Wednesday, August 14, 2013

Floating Classroom

Several weeks ago I had the opportunity to visit one very unique classroom.  In fact, I kind of insisted on seeing it for myself after receiving a phone call from Mike Coyne-Logan, crewman, who was inquiring if we would be able to have a few of our educational programs at their site. 

Mike explained to me that this was a “floating classroom” that was on a barge.  This led to multiple questions, which would clearly best be answered on site and in person.  We coordinated schedules for when the barge would be located close to our area and met up in Alton, Illinois.  This began my introduction to an organization that WBS wants to collaborate with for many years to come.
Exterior of the floating classroom which is built from recycled materials 
This floating classroom, which was built from recycled materials in 2011, is the pride of the not for profit company Living Lands & Waters.  It was constructed to be as eco-friendly as possible, with solar panels and a wind turbine to conserve diesel fuel.  This organization shares a mission that lines right up along with ours at WBS. 
Hard to believe this classroom was constructed entirely from reclaimed materials
Their Mission:

To aid in the protection, preservation and restoration of the natural environment of the nations’ major rivers and their watersheds.

To expand awareness of environmental issues and responsibility encompassing the river.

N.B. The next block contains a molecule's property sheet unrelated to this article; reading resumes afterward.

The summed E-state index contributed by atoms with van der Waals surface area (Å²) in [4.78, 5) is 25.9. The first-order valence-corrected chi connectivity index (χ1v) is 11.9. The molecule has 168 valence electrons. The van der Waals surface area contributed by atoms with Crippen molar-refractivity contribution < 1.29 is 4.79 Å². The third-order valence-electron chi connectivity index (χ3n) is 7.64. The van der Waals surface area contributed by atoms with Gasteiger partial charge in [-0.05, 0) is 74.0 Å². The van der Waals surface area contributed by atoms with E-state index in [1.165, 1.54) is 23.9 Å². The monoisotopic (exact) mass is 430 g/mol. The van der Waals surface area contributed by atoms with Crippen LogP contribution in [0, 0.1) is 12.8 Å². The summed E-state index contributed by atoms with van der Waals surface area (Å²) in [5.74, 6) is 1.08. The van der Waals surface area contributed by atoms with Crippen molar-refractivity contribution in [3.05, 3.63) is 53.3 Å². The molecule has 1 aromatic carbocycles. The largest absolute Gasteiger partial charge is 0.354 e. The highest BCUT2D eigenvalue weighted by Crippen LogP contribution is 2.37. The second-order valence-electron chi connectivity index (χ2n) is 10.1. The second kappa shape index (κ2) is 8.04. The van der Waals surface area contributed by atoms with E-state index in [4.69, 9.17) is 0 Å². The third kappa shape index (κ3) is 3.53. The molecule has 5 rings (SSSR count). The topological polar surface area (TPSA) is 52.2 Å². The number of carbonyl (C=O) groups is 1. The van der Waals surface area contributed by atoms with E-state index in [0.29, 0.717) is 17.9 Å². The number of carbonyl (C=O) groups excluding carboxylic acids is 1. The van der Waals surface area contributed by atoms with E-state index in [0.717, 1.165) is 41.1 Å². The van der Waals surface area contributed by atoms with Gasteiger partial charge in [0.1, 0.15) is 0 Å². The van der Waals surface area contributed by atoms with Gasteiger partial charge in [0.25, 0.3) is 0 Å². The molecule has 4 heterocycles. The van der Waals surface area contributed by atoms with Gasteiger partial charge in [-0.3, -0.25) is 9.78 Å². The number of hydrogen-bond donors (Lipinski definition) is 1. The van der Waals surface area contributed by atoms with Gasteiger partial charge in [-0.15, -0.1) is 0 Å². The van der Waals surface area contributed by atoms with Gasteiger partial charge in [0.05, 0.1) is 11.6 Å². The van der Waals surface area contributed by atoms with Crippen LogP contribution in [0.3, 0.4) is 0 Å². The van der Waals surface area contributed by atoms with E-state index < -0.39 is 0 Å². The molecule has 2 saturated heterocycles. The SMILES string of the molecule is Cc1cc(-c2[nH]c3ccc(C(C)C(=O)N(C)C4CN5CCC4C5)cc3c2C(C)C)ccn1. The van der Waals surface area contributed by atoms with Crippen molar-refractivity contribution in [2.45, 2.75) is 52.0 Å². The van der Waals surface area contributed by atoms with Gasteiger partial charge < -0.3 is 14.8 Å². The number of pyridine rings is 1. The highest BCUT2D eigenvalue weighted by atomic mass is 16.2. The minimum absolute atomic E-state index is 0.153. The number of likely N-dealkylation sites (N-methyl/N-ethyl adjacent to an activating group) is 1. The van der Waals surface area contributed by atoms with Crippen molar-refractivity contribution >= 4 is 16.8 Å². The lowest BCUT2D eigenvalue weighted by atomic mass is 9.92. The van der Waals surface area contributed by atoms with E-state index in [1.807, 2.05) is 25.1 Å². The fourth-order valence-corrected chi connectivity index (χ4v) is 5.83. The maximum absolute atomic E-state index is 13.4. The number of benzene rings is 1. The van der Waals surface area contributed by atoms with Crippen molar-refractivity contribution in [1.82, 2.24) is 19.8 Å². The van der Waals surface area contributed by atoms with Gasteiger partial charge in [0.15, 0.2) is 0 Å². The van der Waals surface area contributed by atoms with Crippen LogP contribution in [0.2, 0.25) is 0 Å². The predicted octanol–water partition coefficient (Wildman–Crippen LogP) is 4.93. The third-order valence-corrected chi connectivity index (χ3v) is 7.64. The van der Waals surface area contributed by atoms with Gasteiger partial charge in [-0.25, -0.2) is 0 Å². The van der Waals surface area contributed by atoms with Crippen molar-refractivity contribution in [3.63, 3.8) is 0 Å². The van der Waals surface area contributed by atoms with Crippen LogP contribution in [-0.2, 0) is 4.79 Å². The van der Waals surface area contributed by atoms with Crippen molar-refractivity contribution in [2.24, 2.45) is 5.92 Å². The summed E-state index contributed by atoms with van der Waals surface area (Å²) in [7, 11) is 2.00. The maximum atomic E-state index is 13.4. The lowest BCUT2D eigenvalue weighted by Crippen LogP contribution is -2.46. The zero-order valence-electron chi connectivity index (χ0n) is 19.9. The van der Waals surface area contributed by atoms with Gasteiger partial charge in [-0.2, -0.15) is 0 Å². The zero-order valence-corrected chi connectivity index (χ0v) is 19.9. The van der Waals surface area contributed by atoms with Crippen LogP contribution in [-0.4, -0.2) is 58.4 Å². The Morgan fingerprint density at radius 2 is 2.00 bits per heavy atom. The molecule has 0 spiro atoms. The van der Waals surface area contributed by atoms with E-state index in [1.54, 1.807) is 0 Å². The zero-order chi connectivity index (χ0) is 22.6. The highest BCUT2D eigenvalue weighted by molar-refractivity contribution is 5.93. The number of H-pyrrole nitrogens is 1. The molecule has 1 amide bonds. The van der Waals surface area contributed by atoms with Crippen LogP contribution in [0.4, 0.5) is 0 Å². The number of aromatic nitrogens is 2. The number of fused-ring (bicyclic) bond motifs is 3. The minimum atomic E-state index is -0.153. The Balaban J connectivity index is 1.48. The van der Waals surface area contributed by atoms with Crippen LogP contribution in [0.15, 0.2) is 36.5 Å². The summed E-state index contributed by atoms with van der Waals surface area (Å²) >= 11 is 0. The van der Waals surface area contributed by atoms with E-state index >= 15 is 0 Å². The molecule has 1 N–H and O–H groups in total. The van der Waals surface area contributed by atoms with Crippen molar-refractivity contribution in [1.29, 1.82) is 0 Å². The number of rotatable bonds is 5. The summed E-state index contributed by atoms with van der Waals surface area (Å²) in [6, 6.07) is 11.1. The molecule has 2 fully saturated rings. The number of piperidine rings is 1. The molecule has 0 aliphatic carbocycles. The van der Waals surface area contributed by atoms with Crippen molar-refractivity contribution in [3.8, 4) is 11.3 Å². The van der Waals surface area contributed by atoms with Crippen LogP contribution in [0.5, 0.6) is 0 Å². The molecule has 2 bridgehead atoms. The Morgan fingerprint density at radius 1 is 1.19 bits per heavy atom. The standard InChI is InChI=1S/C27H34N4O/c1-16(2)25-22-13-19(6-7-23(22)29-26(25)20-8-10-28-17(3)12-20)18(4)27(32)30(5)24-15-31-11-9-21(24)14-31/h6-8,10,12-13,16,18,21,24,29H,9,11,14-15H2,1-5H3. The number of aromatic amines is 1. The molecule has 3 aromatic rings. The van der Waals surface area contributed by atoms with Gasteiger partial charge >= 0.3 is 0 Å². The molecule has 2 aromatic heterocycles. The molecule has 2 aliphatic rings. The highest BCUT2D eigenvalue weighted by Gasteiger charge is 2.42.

To create a desire and an opportunity for stewardship and responsibility for a cleaner river environment.

In layman’s terms, this group travels up and down the Mississippi, Ohio, Illinois, Missouri, Potomac and Anacostia Rivers and coordinates clean ups with volunteers, collecting literally thousands of tons of garbage.  They also work to educate people about the environment and our watersheds.

I had never heard of their organization before that first phone call.  When I visited their floating classroom, I was truly blown away.  I saw with my own eyes the impact that they are having, from the awesome construction and creative use of recycled materials for the classroom, to the literal tons of garbage that was being collected from our own back yard.
This mountain of garbage was pulled from our river in just two weeks
I stood there looking at the amount of garbage that had been pulled out of the river in a two-week time frame, in sheer amazement and disbelief.  In that very moment an adult Bald Eagle soared just a few feet above our heads, so close that we were able to identify the large fish he carried in his talons as a silver carp.  I literally got goose bumps and declared that the Bald Eagle flying over had to have been a sign.  We are really looking forward to working with Living Lands & Waters. 

Visit their website at to learn more about what they do and to see how you can get involved in the cleanup efforts.  You can also find them on Facebook under Living Lands and Waters.

Submitted by Billie Baumann, World Bird Sanctuary Outreach Coordinator

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